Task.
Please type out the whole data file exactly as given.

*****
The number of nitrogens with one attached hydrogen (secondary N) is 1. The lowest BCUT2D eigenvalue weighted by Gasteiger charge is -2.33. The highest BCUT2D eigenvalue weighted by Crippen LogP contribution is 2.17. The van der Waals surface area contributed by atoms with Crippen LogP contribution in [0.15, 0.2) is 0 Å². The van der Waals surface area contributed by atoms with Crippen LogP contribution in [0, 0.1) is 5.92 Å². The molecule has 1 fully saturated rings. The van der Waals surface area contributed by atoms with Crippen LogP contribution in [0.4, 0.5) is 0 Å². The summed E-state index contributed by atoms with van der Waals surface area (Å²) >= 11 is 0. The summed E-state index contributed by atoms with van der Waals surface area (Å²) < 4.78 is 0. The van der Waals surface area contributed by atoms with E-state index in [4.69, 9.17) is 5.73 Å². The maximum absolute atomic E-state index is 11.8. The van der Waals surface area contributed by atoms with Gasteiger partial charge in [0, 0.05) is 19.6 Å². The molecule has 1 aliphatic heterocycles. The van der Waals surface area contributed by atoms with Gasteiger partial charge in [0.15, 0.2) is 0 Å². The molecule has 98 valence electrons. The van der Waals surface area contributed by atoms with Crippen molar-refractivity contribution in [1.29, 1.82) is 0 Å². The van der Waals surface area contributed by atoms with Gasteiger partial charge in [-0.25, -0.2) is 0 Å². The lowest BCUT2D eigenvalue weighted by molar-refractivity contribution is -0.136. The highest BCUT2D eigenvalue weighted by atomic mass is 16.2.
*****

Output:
The number of nitrogens with one attached hydrogen (secondary N) is 1. The lowest BCUT2D eigenvalue weighted by Gasteiger charge is -2.33. The highest BCUT2D eigenvalue weighted by Crippen LogP contribution is 2.17. The van der Waals surface area contributed by atoms with Crippen LogP contribution in [0.15, 0.2) is 0 Å². The van der Waals surface area contributed by atoms with Crippen LogP contribution in [0, 0.1) is 5.92 Å². The molecule has 1 fully saturated rings. The van der Waals surface area contributed by atoms with Crippen LogP contribution in [0.4, 0.5) is 0 Å². The summed E-state index contributed by atoms with van der Waals surface area (Å²) >= 11 is 0. The summed E-state index contributed by atoms with van der Waals surface area (Å²) < 4.78 is 0. The van der Waals surface area contributed by atoms with E-state index in [4.69, 9.17) is 5.73 Å². The maximum absolute atomic E-state index is 11.8. The van der Waals surface area contributed by atoms with Gasteiger partial charge in [0, 0.05) is 19.6 Å². The molecule has 1 aliphatic heterocycles. The van der Waals surface area contributed by atoms with Gasteiger partial charge in [0.15, 0.2) is 0 Å². The molecule has 98 valence electrons. The van der Waals surface area contributed by atoms with Crippen molar-refractivity contribution in [1.29, 1.82) is 0 Å². The van der Waals surface area contributed by atoms with Gasteiger partial charge in [-0.25, -0.2) is 0 Å². The lowest BCUT2D eigenvalue weighted by molar-refractivity contribution is -0.136. The highest BCUT2D eigenvalue weighted by atomic mass is 16.2.